Social Media Isn’t Dead, But It Can Be Deadly

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I love social media. And I love trying and testing new stuff. If there’s some new social media tool, website, or community, I’ll be one of the first ones to try it out.

But there is a limit. And I think we need to be careful. Because social media is like a drug. It can become dangerously addictive. It can even kill your business.

Social media seems to be the current fad. Everybody’s in on it like it’s one big cocktail party you just don’t want to leave.

But the way social media is currently being touted, hyped up, and used (or should I say, abused), is reminiscent of something that happened way back in the 90s.

(I’ll come back to this in a moment.)

Yesterday, I watched a brilliant video by Loren Feldman. Feldman has a tell-it-like-it-is style. While he may be blunt and use strong language to voice his opinion, he is never afraid to voice it. Regardless of what I think of his style, his video resonated with me.

In it, he drove home an important point. I believe what he talked about is not only right, but also something we need to realize and become wise about before we needlessly kill our businesses. And that’s ignoring the most important place on the web…

… Our own websites.

The premise is simple: social media may be cool and fun, and it may even be productive for some people. But don’t forget to take care of the one place — the only place — that really matters. And that’s your own website. Your blog. Your domain.

Lately, I’ve seen a lot of bloggers talk about the “death of blogging.”

Recently, A-list blogger Steve Rubel has moved away from blogging and converted his blog into a “lifestream” using social media platform Posterous. Some have indicated this is a sign that blogging is on its way out, while others like Brian Clark opposed the notion.

This isn’t anything new. When Twitter first began, Robert Scoble wrote a piece on the “Twitter threat” a few years back, as did Mashable and a slew of others.

First of all, blogging is certainly not dead. Or dying.

Remember that blogging is no different than a typical website. It’s simply a content management system (CMS). It’s just another content delivery platform.

Saying that blogging is dying is like saying that websites are dying. And since websites are an intrinsic part of the web, it’s like saying that the web itself is dying, which we all know that’s far from being the case. Evolving? Sure. But not dying.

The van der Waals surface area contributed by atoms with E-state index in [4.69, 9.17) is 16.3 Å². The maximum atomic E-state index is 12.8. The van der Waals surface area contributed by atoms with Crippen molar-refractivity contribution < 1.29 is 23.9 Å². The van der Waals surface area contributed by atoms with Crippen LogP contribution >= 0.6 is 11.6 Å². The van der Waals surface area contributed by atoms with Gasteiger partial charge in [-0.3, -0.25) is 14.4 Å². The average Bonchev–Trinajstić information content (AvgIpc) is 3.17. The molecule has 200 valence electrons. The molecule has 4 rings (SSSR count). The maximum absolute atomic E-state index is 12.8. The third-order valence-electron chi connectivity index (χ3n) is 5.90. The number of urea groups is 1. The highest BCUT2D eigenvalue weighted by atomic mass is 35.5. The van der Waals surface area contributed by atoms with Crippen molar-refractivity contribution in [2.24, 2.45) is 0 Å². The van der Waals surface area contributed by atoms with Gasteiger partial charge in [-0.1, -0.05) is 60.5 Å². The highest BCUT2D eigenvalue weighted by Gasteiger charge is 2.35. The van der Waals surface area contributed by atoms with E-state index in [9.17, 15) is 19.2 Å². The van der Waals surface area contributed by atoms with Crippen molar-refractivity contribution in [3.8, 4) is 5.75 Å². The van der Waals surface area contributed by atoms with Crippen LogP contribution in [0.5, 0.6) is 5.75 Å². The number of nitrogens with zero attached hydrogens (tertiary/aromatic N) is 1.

My thoughts are, social media is attracting casual bloggers and, by the same token, making the blogosphere leaner and meaner. In my estimation, the quality of blogging has substantially increased since the introduction of micro-blogging platforms.

I submit that it’s because Twitter has forced hobby-bloggers and dabblers to migrate to Twitter. (Ditto with Facebook “walls,” FriendFeed, Posterous, and the like.)

Casual bloggers much prefer micro-blogging platforms because it’s less work. It’s an outlet for posting their meandering thoughts and senseless streams of consciousness, which is what they used to use their blogs for in the first place.

Those who have converted from blogging to micro-blogging are less inclined to blog regularly, with a purpose in mind, or for business. Social media is what it is: social. It’s a place to socialize, not one in which to do business — at least, not directly.

And it shouldn’t be.

I also submit that, if they wasted time blogging, micro-blogging will be no different and probably even more distracting, anyway. Which is probably what they really want.

So it will certainly attract those who blogged casually, for no other purpose than to waste time, make friends, or post gossip. It may have attracted those who used blogging simply as a means of publicizing their blather or being more visible.

(Feldman, in his video mentioned earlier, made a great point when he said social media thrive on people’s fears. The fear of being alone and not being heard. But I digress.)

Invariably, this exodus has opened up the floor to better bloggers and better blogs.

Aside from the fact that Twitter may have extracted casual, dabbling bloggers from the mainstream, there are other, possibly more important and practical reasons for this.

Maybe it’s because bloggers test more on Twitter before they put their content to a blog. Maybe they get real-time feedback on the quality of their content before they publish it. Or maybe Twitter has given bloggers the opportunity to post their less important stuff there, leaving their blogs for better, more purposeful communications.

Who knows?